Making the minimum monthly payment on your credit card will eventually pay off the balance.But it will take a long time -- and it will cost you. In some cases, in fact, the interest payments can add up to more than what you originally owed. The minimum payment on credit cards is often just enough to cover the interest and financing charges for the month, with only a little extra to pay down the balance. The more slowly your balance drops, the more interest you pay over time. Worse, because credit-card companies don't have to be clear about how they calculate the minimum payments (unlike the upfront disclosure requirements for rates and fees), consumers are often left without enough information to make responsible choices about their debt. So how long will it take to pay off your credit card if you make only your minimum payments? Use the Credit Card Minimum Payment Calculator from BankingMyWay.com to find out. All you need to enter is your credit-card balance, the interest rate you are paying on your balance and the minimum payment (as a percentage) that your credit-card company requires you to pay each month. Say that you put a midwinter vacation on plastic, resulting in a $3,000 balance. You pay 15% interest on your balance, and are making all of your required monthly minimum payments of 2% (or $60). So how long would it take you to pay off that trip? It would take 26 years and four months to pay it off -- and along the way you would pay another $4,456.43 in interest.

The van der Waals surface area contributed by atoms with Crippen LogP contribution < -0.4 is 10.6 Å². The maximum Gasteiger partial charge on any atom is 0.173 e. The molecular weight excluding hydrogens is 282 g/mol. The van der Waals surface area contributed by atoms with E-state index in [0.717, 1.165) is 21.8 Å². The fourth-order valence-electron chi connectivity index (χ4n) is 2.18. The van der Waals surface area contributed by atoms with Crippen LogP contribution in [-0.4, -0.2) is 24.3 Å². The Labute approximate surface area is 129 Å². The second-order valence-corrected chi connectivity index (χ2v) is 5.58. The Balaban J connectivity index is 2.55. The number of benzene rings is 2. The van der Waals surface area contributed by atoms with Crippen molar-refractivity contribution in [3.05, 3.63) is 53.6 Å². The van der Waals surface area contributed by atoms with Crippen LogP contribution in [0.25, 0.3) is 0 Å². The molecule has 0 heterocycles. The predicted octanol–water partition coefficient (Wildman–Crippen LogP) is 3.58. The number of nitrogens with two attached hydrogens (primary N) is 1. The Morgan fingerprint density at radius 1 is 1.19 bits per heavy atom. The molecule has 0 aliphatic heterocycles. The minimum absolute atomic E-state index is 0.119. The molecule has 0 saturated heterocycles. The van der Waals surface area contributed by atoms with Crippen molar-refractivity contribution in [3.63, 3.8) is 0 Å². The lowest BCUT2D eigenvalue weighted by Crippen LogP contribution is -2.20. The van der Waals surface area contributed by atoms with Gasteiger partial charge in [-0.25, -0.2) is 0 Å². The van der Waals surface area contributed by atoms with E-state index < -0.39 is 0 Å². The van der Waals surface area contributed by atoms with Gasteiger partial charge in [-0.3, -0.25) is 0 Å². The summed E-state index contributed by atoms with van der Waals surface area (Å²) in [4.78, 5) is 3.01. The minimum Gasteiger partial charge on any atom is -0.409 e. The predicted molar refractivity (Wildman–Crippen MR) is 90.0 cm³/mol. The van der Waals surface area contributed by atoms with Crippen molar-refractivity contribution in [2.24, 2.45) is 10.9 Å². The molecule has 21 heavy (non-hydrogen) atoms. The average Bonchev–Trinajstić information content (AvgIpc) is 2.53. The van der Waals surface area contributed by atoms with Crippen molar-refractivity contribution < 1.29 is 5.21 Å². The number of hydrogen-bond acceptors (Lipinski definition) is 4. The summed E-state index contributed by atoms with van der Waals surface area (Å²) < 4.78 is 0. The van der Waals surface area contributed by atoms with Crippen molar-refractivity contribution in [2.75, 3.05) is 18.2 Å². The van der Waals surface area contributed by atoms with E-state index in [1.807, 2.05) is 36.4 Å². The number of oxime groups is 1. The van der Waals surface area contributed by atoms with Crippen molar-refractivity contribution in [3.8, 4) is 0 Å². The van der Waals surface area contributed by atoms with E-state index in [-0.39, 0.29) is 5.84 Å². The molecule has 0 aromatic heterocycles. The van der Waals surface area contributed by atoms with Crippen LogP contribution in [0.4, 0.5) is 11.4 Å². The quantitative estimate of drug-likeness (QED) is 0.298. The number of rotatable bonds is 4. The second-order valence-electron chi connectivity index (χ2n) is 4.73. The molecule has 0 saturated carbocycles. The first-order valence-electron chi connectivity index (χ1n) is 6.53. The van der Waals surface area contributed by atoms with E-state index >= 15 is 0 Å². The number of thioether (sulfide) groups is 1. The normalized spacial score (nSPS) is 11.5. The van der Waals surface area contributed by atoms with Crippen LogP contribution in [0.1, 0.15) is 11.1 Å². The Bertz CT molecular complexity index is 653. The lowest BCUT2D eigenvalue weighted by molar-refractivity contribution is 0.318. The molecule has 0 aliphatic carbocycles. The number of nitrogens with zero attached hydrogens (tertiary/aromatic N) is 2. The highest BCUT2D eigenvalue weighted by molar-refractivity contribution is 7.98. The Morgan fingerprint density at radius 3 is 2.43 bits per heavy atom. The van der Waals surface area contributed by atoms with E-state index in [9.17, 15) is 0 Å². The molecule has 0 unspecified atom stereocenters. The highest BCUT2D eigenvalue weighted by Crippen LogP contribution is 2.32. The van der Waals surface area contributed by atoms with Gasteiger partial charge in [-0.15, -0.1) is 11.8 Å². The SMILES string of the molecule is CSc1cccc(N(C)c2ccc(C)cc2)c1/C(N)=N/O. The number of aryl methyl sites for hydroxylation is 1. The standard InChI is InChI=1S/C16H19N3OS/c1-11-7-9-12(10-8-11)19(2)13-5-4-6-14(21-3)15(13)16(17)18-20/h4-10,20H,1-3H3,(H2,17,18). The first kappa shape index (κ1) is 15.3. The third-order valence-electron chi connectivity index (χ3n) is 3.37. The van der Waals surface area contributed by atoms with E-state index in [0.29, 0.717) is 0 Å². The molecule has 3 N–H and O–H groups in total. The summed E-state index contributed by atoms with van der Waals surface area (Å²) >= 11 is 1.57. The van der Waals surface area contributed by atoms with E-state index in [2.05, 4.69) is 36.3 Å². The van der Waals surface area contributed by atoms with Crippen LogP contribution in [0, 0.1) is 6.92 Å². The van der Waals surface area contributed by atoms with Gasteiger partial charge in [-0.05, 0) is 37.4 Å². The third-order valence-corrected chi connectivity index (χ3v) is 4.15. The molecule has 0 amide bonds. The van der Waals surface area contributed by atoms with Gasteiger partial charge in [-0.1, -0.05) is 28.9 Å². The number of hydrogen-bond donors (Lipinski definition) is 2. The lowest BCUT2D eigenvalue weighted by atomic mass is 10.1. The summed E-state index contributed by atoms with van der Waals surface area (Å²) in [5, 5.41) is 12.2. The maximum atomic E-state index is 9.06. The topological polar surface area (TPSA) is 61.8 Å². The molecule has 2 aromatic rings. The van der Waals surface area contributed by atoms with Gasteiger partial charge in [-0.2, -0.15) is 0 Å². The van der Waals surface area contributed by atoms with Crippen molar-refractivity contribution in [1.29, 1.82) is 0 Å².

What if you picked your own minimum payment each month and paid that instead? Raising your minimum payment to 4% (or $120) means you would pay off your balance in just less than 10 years, and only pay an extra $1,301.54 in interest. Making the minimum payments each month gives consumers a false sense of financial security. After all, you are paying what your credit card is asking you to pay. And for many households, paying the minimum each month frees up a little space in the budget to meet other needs. But the cost of the loan is extremely high under these conditions, and made much worse if you continue to use your card to make purchases. That is one of the reasons a bill before Congress ( Bill S.1176: The Credit Card Minimum Payment Warning Act of 2007) attempts to make credit-card companies disclose more details about the minimum payment. These details include:
- How long it will take to pay off the balance when making the minimum payments.
- How much additional interest consumers pay over this time when they make the minimum payment.
- How much consumers should pay each month in order to pay down their balance within three years.